Kanchanaburi is soaked in history with its prominence in world war II. The attack of the Japanese during the war has left deep marks on the city. Also disheartening are the stories of American soldiers who were tortured to death here. More than seven hundred American servicemen were moved to Thailand and Burma, as prisoners of war of the Japanese during world war II. They were interned in prison camps and were forced to work on the Thailand- Burma railway project. The conditions were so inhuman that many perished to malnutrition, physical abuse and various illnesses. Over a period of time, the bridge known as death railway bridge over River Kwai has turned into one of the most sought after tourist destinations in Thailand.
|Rail bridge over river Kwai|
|Death rail bridge|
|Lit up Kanchanaburi|
|The evening show over the bridge|
|Fireworks over the bridge|
|Monument erected by Japanese community|
The road that leads to the bridge from the town turns into a colourful, vibrant and glittering market, selling a plethora of things from puppies to electronics to food. I was stunned by the action filled market with exciting displays and thronging crowd as I strolled through the inviting stalls.
|The colourful market of Kanchanaburi|
Thirty two kilometers from Kanchanaburi lies the famed Tiger temple. It was well known for a long time as a tiger sanctuary, where the stripped cats were taken care by buddhist monks. However, currently they have a voluntary organization that take care of the tigers. People from all over the globe join this organization and do voluntary service. Monks can be seen in the sanctuary, with a couple of them either playing with the tigers or feeding them. We waited for a while as the tigers were led into the park. They looked majestic, gracious and beautiful as they walked down the mud path to the arena where visitors are allowed to be photographed with them. A long list of instructions were laid out to us, before we could get closer to the tigers. This is to make sure that the visitors do not act in any way which might instigate the tigers to charge and injure themselves. The tigers are chained and lie on the ground as they get photographed with people. The few cubs seemed more playful than the relaxed older ones. It is definitely an adrenalin rushing experience as you touch the lovely beast. There are more options like 'walk with the tiger' and 'play with the cub in the waters' for the adventurous ones. There are other animals too like bear, deer and a few birds within the premises along with a buddhist temple.
|The gracious cats|
Signing Note- A scroll back into world war II...!!
Distance- Bangkok to Kanchanaburi (130 Kms) (Route 323)
You may read my co-rider, Shrinidhi's article on Kwai bridge here- http://www.enidhi.net/2014/01/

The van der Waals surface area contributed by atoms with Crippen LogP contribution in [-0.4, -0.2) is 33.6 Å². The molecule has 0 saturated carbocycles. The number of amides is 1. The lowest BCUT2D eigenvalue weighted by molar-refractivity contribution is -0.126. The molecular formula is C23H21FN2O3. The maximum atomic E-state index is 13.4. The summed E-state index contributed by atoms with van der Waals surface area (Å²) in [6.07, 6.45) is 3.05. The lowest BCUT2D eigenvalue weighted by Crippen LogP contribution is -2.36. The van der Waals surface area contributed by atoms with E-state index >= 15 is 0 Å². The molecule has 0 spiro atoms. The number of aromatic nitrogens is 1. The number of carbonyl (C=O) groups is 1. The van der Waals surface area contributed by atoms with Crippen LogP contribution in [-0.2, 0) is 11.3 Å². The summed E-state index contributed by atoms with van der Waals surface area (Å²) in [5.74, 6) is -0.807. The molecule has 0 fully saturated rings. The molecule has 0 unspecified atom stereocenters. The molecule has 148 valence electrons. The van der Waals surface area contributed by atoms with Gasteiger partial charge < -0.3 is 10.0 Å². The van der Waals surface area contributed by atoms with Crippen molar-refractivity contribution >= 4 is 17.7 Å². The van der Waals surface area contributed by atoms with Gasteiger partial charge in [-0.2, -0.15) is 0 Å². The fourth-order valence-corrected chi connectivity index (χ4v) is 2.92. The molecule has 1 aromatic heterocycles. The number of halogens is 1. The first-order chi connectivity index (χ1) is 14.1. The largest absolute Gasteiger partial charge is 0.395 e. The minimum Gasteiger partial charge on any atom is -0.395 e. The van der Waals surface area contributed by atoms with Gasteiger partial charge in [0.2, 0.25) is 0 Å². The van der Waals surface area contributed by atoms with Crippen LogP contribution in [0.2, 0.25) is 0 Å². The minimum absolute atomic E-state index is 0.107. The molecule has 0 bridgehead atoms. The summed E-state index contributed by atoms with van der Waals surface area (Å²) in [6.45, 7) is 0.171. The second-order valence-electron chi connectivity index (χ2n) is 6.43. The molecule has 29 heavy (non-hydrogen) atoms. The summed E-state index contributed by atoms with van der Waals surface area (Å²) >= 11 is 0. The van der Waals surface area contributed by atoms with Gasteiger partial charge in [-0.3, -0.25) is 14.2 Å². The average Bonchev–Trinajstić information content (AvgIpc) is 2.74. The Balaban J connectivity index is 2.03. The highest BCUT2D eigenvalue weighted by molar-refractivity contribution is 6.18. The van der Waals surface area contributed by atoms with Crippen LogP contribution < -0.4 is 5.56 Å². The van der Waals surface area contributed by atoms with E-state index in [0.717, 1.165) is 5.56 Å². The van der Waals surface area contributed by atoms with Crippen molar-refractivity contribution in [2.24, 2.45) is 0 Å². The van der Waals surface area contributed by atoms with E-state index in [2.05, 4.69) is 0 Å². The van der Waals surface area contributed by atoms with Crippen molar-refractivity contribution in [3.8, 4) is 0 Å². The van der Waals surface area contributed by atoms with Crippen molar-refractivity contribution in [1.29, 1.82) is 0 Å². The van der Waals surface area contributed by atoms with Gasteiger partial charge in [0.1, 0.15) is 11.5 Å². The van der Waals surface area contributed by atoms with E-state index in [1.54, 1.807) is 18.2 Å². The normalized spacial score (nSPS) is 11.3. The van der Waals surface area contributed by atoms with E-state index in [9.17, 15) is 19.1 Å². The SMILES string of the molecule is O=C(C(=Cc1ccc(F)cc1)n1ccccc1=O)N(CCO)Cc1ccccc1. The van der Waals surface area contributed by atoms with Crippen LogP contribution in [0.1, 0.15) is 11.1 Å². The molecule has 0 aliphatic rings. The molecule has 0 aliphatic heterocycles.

P.S.- I was riding across northern Thailand with Ride Thailand on an invite from Tourism Authority of Thailand.
Thanks for this lovely post. Firstly the name Kanchanaburi sounds more a name from East India like Jalpaiguri or something. Thanks for sharing amazing information and incredible pics of River Kwai, the bridge on it, the illuminations at night & finally the temple tigers. I remember seeing the movie "Bridge on the River Kwai" when I was in school(early 1960's). The tigers appear totally domesticated and completely friendly like dogs.ReplyDelete
Glad you liked it. They have quite a few places with similar names. Suphanburi is another. The movie is quite a famous one. :)Delete
Wonderful set of unique images.ReplyDelete
Great captures shared.ReplyDelete
Glad you liked it.Delete
nice and so many activities :)ReplyDelete
Yeah, quite a few things to do at this lovely quaint town.Delete
Brilliant Capture Niranjan, keeping more such travelogue Good Luck !ReplyDelete
Good write up. This was the most interesting place in our trip. I am planning multiple posts around itReplyDelete
Thank you, Shrinidhi. Yeah, definitely an interesting place. Looking forward to your write ups.Delete
Lovely Niranjan! Nice to learn about this.ReplyDelete
Had heard of 'Kwai'! Now saw the pics! :)
Thank you, Anita. Nice to see you here.Delete
Thank you, Mridula.Delete
Great! Petting a tiger is nice experience huh?ReplyDelete
It definitely is an exciting experience. :)Delete
Surely a must visit though sad to see the tigers leashed :)ReplyDelete
Wish you and yours a brilliant 2014!!ReplyDelete
Thank you and wish you the same. Tigers are leashed only as a precautionary measure.Delete
Wow! that's a beautiful looking place and there's so much History attached to it. Those tigers in the sanctuary look gorgeous.ReplyDelete
Love those waterfront houses!
Nice reading. :)
Glad you liked it, Divya. It is a beautiful town laced with history.Delete
Thank you for sharing things that people don't know and the images are good, thank you for saying these things.ReplyDelete
Glad you liked it.Delete